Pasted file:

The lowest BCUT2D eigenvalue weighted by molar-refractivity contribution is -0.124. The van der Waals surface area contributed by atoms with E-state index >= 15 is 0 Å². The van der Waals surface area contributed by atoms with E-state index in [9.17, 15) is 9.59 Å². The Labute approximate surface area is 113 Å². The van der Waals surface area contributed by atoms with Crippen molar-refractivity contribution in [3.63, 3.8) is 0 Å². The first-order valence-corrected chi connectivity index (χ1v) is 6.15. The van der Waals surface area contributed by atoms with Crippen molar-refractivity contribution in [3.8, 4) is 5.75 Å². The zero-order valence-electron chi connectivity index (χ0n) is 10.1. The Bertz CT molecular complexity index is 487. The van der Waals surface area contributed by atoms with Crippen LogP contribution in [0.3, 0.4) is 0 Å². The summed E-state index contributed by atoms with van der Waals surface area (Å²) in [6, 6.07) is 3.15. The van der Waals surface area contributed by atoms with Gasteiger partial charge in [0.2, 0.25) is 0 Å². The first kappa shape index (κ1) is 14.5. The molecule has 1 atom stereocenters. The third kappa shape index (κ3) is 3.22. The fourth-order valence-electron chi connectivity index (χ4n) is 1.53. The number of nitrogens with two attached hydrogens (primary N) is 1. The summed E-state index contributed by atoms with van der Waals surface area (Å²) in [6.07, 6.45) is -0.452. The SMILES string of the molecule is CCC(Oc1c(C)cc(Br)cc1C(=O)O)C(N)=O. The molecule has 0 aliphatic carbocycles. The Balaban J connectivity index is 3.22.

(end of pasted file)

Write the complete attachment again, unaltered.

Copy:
The lowest BCUT2D eigenvalue weighted by molar-refractivity contribution is -0.124. The van der Waals surface area contributed by atoms with E-state index >= 15 is 0 Å². The van der Waals surface area contributed by atoms with E-state index in [9.17, 15) is 9.59 Å². The Labute approximate surface area is 113 Å². The van der Waals surface area contributed by atoms with Crippen molar-refractivity contribution in [3.63, 3.8) is 0 Å². The first-order valence-corrected chi connectivity index (χ1v) is 6.15. The van der Waals surface area contributed by atoms with Crippen molar-refractivity contribution in [3.8, 4) is 5.75 Å². The zero-order valence-electron chi connectivity index (χ0n) is 10.1. The Bertz CT molecular complexity index is 487. The van der Waals surface area contributed by atoms with Crippen LogP contribution in [0.3, 0.4) is 0 Å². The summed E-state index contributed by atoms with van der Waals surface area (Å²) in [6, 6.07) is 3.15. The van der Waals surface area contributed by atoms with Gasteiger partial charge in [0.2, 0.25) is 0 Å². The first kappa shape index (κ1) is 14.5. The molecule has 1 atom stereocenters. The third kappa shape index (κ3) is 3.22. The fourth-order valence-electron chi connectivity index (χ4n) is 1.53. The number of nitrogens with two attached hydrogens (primary N) is 1. The summed E-state index contributed by atoms with van der Waals surface area (Å²) in [6.07, 6.45) is -0.452. The SMILES string of the molecule is CCC(Oc1c(C)cc(Br)cc1C(=O)O)C(N)=O. The molecule has 0 aliphatic carbocycles. The Balaban J connectivity index is 3.22.